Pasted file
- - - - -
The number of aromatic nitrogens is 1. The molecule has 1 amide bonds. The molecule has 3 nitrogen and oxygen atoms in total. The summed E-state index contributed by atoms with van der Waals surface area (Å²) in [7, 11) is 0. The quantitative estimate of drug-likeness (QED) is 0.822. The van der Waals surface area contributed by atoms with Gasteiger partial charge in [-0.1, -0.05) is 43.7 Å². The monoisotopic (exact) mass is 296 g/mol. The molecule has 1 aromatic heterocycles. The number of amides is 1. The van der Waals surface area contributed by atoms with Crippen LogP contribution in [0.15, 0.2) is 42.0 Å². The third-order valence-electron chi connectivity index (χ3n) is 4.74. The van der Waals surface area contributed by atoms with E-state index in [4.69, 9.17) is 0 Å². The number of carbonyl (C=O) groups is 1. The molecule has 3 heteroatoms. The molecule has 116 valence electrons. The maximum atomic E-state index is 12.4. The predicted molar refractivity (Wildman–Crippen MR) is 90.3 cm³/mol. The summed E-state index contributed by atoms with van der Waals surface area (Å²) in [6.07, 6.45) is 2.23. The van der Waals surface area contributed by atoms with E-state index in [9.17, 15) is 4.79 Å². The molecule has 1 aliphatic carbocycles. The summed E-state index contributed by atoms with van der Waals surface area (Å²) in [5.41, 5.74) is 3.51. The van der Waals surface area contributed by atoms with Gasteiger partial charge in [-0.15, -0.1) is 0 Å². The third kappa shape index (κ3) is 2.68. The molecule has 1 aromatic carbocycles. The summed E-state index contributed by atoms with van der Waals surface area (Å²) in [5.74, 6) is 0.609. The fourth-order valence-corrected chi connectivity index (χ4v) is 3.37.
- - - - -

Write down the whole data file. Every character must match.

The number of aromatic nitrogens is 1. The molecule has 1 amide bonds. The molecule has 3 nitrogen and oxygen atoms in total. The summed E-state index contributed by atoms with van der Waals surface area (Å²) in [7, 11) is 0. The quantitative estimate of drug-likeness (QED) is 0.822. The van der Waals surface area contributed by atoms with Gasteiger partial charge in [-0.1, -0.05) is 43.7 Å². The monoisotopic (exact) mass is 296 g/mol. The molecule has 1 aromatic heterocycles. The number of amides is 1. The van der Waals surface area contributed by atoms with Crippen LogP contribution in [0.15, 0.2) is 42.0 Å². The third-order valence-electron chi connectivity index (χ3n) is 4.74. The van der Waals surface area contributed by atoms with E-state index in [4.69, 9.17) is 0 Å². The number of carbonyl (C=O) groups is 1. The molecule has 3 heteroatoms. The molecule has 116 valence electrons. The maximum atomic E-state index is 12.4. The predicted molar refractivity (Wildman–Crippen MR) is 90.3 cm³/mol. The summed E-state index contributed by atoms with van der Waals surface area (Å²) in [6.07, 6.45) is 2.23. The van der Waals surface area contributed by atoms with E-state index in [9.17, 15) is 4.79 Å². The molecule has 1 aliphatic carbocycles. The summed E-state index contributed by atoms with van der Waals surface area (Å²) in [5.41, 5.74) is 3.51. The van der Waals surface area contributed by atoms with Gasteiger partial charge in [-0.15, -0.1) is 0 Å². The third kappa shape index (κ3) is 2.68. The molecule has 1 aromatic carbocycles. The summed E-state index contributed by atoms with van der Waals surface area (Å²) in [5.74, 6) is 0.609. The fourth-order valence-corrected chi connectivity index (χ4v) is 3.37.